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could bereavement have triggered my anxiety?

(11 Posts)
whenwillisleepagain Sat 01-Oct-11 12:55:47

I'd really welcome some advice - I had quite a lot going on last year - I don't have siblings or cousins, so felt very responsible for the older generation of my family = mum, dad and unmarried uncle. Both my uncle and then my dad died last year. In the middle of it I had my second child, so now have 2 children under 5. I had a number of friends lose their fathers recently and I think I was aware that they had greater suffering, longer illness and also I felt my mum's loss was so much greater than mine, that I just minimised it all and assumed I was 'over' everything. Over the last two months I have not been myself - very anxious and not empathising / coping as usually. I was thinking I was a failure but then I suddenly realised this might be related to loss. The main focus of my anxiety is my DS - he started reception class 2 weeks ago and I have been excessively worried about his very mild asthma - usually no trouble to him, but causing a bit of wheezing which is all very controllable etc. I am really worried I am going to screw him up, but at same time think I need to be less hard on myself.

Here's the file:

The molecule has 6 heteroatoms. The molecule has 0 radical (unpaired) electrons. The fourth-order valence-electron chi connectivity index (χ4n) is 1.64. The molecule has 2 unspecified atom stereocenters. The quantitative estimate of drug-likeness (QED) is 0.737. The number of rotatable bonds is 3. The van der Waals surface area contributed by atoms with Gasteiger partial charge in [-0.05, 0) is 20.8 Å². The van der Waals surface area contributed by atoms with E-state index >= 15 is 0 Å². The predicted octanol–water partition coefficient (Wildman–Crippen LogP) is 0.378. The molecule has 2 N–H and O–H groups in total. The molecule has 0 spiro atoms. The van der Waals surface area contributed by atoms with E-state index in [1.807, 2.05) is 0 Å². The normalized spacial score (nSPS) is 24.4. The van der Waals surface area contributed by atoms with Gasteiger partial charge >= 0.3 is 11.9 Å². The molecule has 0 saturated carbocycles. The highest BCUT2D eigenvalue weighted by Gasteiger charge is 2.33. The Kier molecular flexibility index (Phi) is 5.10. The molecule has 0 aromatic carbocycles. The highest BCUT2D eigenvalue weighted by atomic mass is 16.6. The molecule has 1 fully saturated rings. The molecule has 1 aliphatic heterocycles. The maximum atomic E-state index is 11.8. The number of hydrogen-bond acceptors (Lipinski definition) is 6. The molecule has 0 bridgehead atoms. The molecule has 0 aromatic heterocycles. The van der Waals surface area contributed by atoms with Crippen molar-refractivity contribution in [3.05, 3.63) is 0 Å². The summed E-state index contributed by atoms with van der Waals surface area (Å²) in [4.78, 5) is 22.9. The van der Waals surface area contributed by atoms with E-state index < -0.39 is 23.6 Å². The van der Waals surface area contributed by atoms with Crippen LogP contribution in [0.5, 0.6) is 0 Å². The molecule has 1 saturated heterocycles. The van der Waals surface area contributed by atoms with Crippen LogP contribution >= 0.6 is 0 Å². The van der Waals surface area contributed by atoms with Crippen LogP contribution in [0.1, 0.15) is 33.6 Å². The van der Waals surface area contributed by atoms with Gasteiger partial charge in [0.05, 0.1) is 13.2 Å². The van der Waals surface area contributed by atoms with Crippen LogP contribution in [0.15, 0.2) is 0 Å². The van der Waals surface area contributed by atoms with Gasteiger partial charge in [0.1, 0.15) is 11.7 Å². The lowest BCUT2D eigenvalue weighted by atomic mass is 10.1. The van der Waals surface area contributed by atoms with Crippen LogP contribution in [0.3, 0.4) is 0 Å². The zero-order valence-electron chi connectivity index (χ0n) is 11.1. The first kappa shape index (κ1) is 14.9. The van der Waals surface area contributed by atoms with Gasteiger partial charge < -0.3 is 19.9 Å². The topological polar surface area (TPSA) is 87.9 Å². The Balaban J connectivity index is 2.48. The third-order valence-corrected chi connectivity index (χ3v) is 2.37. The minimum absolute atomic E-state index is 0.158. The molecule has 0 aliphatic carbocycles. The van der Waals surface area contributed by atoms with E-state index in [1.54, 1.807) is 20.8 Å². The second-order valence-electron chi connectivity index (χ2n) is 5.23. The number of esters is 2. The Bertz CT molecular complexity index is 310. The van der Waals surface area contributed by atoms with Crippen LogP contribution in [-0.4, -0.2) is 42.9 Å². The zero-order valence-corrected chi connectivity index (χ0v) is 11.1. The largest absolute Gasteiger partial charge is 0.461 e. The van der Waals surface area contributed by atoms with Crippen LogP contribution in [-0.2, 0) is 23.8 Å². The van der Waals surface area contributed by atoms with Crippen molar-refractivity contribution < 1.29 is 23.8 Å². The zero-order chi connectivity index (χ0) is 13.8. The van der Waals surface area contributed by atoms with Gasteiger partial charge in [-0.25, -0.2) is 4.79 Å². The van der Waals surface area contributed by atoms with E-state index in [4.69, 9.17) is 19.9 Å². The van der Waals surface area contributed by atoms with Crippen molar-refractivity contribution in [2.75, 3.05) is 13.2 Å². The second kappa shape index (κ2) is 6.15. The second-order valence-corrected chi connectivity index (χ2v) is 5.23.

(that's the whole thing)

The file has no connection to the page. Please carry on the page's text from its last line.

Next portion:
Just wondering if other people had had losses catch up with them further down the line and cause anything similar. thank you

madmouse Sat 01-Oct-11 13:07:51

It sounds very likely that your anxiety has been triggered by what's been happening to you. Grief and emotion need to go somewhere and if you have been pushing it away it will have found another way out. And anxiety then picks our weakest spot - our dc...

I'm exactly the same, have a very difficult personal history and am now anxious about going on holiday 7.5 hours drive away, so I'm monitoring my ds for temperatures....sigh. He's coming to the end of a mild cold and sneezed and coughed twice this morning and that's enough for me.

You are right that you need to be less hard on yourself. The fact that someone lost a parent who had been ill for longer does not mean that they have a tougher time of it. You cannot compare bereavements and you need to give yourself time and space to deal with your own.

NanaNina Sat 01-Oct-11 20:15:21

I'm pretty sure that the losses that you have suffered have contributed to your anxiety. It sounds like you've just pushed them all away and not given yourself "permission" to grieve. I don't want to worry you (more than you already are) because anxiety can often be a prelude to depression and loss is almost always the root cause of depression. Of course this doesn't always happen, but I think I am saying, monitor your emotions carefully and if you are still feeling that you are not coping and you are a failure etc, then go to the GP and talk to him/her about how you are feeling. You won't be telling them anything that they haven't heard many many times before.